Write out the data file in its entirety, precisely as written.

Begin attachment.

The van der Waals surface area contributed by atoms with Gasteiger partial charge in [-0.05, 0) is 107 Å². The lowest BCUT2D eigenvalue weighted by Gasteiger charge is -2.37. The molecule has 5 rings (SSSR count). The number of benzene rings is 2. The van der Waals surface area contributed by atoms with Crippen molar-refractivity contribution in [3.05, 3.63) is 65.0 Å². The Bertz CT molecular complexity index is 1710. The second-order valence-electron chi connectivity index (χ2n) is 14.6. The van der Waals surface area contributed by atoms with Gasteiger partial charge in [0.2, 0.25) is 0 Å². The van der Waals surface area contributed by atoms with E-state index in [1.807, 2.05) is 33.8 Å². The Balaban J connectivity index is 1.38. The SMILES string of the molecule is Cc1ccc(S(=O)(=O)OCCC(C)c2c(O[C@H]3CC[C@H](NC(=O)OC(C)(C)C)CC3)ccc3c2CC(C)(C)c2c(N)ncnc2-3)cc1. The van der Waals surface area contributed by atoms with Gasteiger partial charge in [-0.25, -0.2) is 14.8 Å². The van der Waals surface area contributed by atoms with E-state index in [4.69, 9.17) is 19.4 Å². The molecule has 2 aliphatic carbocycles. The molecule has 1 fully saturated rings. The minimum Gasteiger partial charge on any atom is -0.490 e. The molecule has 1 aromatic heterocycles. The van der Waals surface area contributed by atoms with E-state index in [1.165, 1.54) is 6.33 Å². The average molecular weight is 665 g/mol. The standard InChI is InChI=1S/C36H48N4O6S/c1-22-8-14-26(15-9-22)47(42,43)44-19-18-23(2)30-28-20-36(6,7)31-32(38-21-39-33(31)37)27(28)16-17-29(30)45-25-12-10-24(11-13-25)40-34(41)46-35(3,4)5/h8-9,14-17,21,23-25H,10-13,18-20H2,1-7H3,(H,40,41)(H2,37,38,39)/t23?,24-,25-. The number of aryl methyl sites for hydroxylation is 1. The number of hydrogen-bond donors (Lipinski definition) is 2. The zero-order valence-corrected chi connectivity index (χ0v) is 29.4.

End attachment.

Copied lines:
The van der Waals surface area contributed by atoms with Gasteiger partial charge in [-0.05, 0) is 107 Å². The lowest BCUT2D eigenvalue weighted by Gasteiger charge is -2.37. The molecule has 5 rings (SSSR count). The number of benzene rings is 2. The van der Waals surface area contributed by atoms with Crippen molar-refractivity contribution in [3.05, 3.63) is 65.0 Å². The Bertz CT molecular complexity index is 1710. The second-order valence-electron chi connectivity index (χ2n) is 14.6. The van der Waals surface area contributed by atoms with Gasteiger partial charge in [0.2, 0.25) is 0 Å². The van der Waals surface area contributed by atoms with E-state index in [1.807, 2.05) is 33.8 Å². The Balaban J connectivity index is 1.38. The SMILES string of the molecule is Cc1ccc(S(=O)(=O)OCCC(C)c2c(O[C@H]3CC[C@H](NC(=O)OC(C)(C)C)CC3)ccc3c2CC(C)(C)c2c(N)ncnc2-3)cc1. The van der Waals surface area contributed by atoms with Gasteiger partial charge in [-0.25, -0.2) is 14.8 Å². The van der Waals surface area contributed by atoms with E-state index in [4.69, 9.17) is 19.4 Å². The molecule has 2 aliphatic carbocycles. The molecule has 1 fully saturated rings. The minimum Gasteiger partial charge on any atom is -0.490 e. The molecule has 1 aromatic heterocycles. The van der Waals surface area contributed by atoms with E-state index in [1.165, 1.54) is 6.33 Å². The average molecular weight is 665 g/mol. The standard InChI is InChI=1S/C36H48N4O6S/c1-22-8-14-26(15-9-22)47(42,43)44-19-18-23(2)30-28-20-36(6,7)31-32(38-21-39-33(31)37)27(28)16-17-29(30)45-25-12-10-24(11-13-25)40-34(41)46-35(3,4)5/h8-9,14-17,21,23-25H,10-13,18-20H2,1-7H3,(H,40,41)(H2,37,38,39)/t23?,24-,25-. The number of aryl methyl sites for hydroxylation is 1. The number of hydrogen-bond donors (Lipinski definition) is 2. The zero-order valence-corrected chi connectivity index (χ0v) is 29.4.